During public occasions, Marie Louise spoke little due to reserve and timidity, which some observers mistook for haughtiness.[37] She was regarded as a virtuous woman and never interfered in politics.[38][39] Privately, she was polite and gentle.[40]

Birth of first child

Marie Louise became pregnant by July 1810 and gave birth to a son on 20 March 1811.[41][42] The boy, Napoléon François Joseph Charles Bonaparte, was given the title King of Rome, in accordance with the practice where the heir apparent to the Holy Roman Empire was called the King of the Romans.[42] Napoleon was delighted that his wife survived the ordeal and said: "I had rather never have any more children than see her suffer so much again."[42]

Marie Louise was devoted to her son; she had him brought to her every morning and visited him in his apartment in the course of the day.[43]

Resumption of war

In May 1812, a month before the French invasion of Russia, Marie Louise accompanied Napoleon to Dresden, where she met her father and stepmother.[44] Emperor Francis told Napoleon he could count on Austria for the "triumph of the common cause," a reference to the impending war.[44] A minor rivalry began to develop between Marie Louise and the Empress of Austria, who was jealous at being upstaged in appearance by her stepdaughter.[45] It was also in Dresden where she met Count Adam Albert von Neipperg for the first time.[46] Napoleon left Dresden on May 29 to take charge of his army.[47]

Marie Louise then travelled to Prague, where she spent a few weeks with the Austrian Imperial family, before returning to Saint Cloud on July 18.[48] She kept in touch with Napoleon throughout the war.[49] The invasion of Russia ended disastrously for France. More than half of the Grande Armée was destroyed by the Russian Winter and guerrilla attacks. After the failed Malet coup of October 1812, Napoleon hastened his return to France and reunited with his wife on the night of December 18.[50]

Collapse of the Empire

The weakened French position triggered the Sixth Coalition. Prussia and the United Kingdom joined Russia in declaring war on France, but Austria stayed out due to relations between the Imperial families.[51] On March 30, Marie Louise was appointed Regent as Napoleon set off for battle in Germany.[52] The regency was only de jure, as all decisions were still taken by Napoleon and implemented by his most senior officials, including Lebrun, Joseph Bonaparte, Talleyrand and Savary.[53] Marie Louise tried unsuccessfully to get her father to ally with France.[54] Austria too joined the opposition to France. She maintained a correspondence with Napoleon, informing him of increasing demands for peace in Paris and the provinces.[55] Napoleon was decisively defeated in Leipzig on October 19 and returned to Saint Cloud on November 9.[56]

On 23 January 1814, Marie Louise was appointed Regent for the second time.[57] On January 25, at 03:00 in the morning, Napoleon embraced Marie Louise and his son for the last time.[57] He left to lead a hastily formed army to stave off the Allied invasion from the north.[58]

As the Allies neared Paris, Marie Louise was reluctant to leave. She felt that as the daughter of the sovereign of Austria, one of the allied members, she would be treated with respect by Allied forces, with the possibility of her son succeeding the throne should Napoleon be deposed.[59] She was also afraid that her departure would strengthen the royalist supporters of the Bourbons.[59] Marie Louise was finally persuaded to leave by Henri Clarke, who received the order from Napoleon: "I would prefer to know that they [the Empress and the King of Rome] are both at the bottom of the Seine rather than in the hands of the foreigners."[60] On March 29, the court left Paris.[60] The Allies entered the city the following day.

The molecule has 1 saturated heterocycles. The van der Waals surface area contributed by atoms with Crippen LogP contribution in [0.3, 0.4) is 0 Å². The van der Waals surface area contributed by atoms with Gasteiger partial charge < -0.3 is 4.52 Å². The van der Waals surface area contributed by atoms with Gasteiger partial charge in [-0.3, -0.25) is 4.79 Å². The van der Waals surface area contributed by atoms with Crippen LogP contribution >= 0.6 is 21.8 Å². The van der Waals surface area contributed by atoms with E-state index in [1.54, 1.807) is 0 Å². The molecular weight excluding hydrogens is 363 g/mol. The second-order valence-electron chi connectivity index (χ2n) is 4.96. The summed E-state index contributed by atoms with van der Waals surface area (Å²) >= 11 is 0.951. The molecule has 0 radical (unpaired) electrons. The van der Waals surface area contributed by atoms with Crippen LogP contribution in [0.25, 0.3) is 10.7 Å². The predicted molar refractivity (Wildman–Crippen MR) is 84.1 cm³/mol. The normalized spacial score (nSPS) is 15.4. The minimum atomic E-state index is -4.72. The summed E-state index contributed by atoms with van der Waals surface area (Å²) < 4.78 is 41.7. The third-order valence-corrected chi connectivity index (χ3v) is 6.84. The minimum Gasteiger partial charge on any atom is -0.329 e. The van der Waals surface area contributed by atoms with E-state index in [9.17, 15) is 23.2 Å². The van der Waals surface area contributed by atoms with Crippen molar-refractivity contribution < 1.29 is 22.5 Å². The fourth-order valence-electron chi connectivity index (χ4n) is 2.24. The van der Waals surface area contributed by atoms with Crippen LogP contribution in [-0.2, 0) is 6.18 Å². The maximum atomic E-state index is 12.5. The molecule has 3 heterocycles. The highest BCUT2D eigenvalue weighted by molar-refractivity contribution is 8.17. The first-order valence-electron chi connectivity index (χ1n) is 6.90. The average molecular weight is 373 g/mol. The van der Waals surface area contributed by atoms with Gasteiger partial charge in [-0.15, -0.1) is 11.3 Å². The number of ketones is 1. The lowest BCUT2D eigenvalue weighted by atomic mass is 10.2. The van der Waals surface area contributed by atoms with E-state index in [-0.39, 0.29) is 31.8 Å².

Marie Louise and the court moved to Blois, which was safe from the Allies.[61] She did not expect her father to dethrone Napoleon and deprive her son of the crown of France.[62] On April 3, the Senate, at the instigation of Talleyrand, announced the deposition of the Emperor.[63] Marie Louise was unaware of this until April 7, and was astonished to discover the turn of events.[64] She wanted to return to Paris, but was dissuaded from doing so by physician Jean-Nicolas Corvisart and the Duchess of Montebello.[64]

Exile of Napoleon

Napoleon abdicated the throne on 11 April 1814 in Fontainebleau.[65] The Treaty of Fontainebleau exiled him to Elba, allowed Marie Louise to retain her imperial rank and style and made her ruler of the duchies of Parma, Piacenza, and Guastalla, with her son as heir.[66] This arrangement was later revised at the Congress of Vienna.[67]

Marie Louise was strongly dissuaded from rejoining her husband by her advisors, who fed her accounts that Napoleon was distraught with grief over the death of Joséphine.[68] On April 16, her father arrived at Blois to meet her.[69] At the advice of Emperor Francis, Marie Louise departed Rambouillet with her son for Vienna on April 23.[70] At Vienna, she stayed at Schönbrunn, where she received frequent visits from her sisters, but rarely from her father and stepmother.[71] She met her grandmother, Maria Carolina, who disapproved of her deserting her husband.[72][73] Distressed at being seen as a heartless wife and indifferent mother, she wrote on 9 August 1814: "I am in a very unhappy and critical position; I must be very prudent in my conduct. There are moments when that thought so distracts me that I think that the best thing I could do would be to die."[74]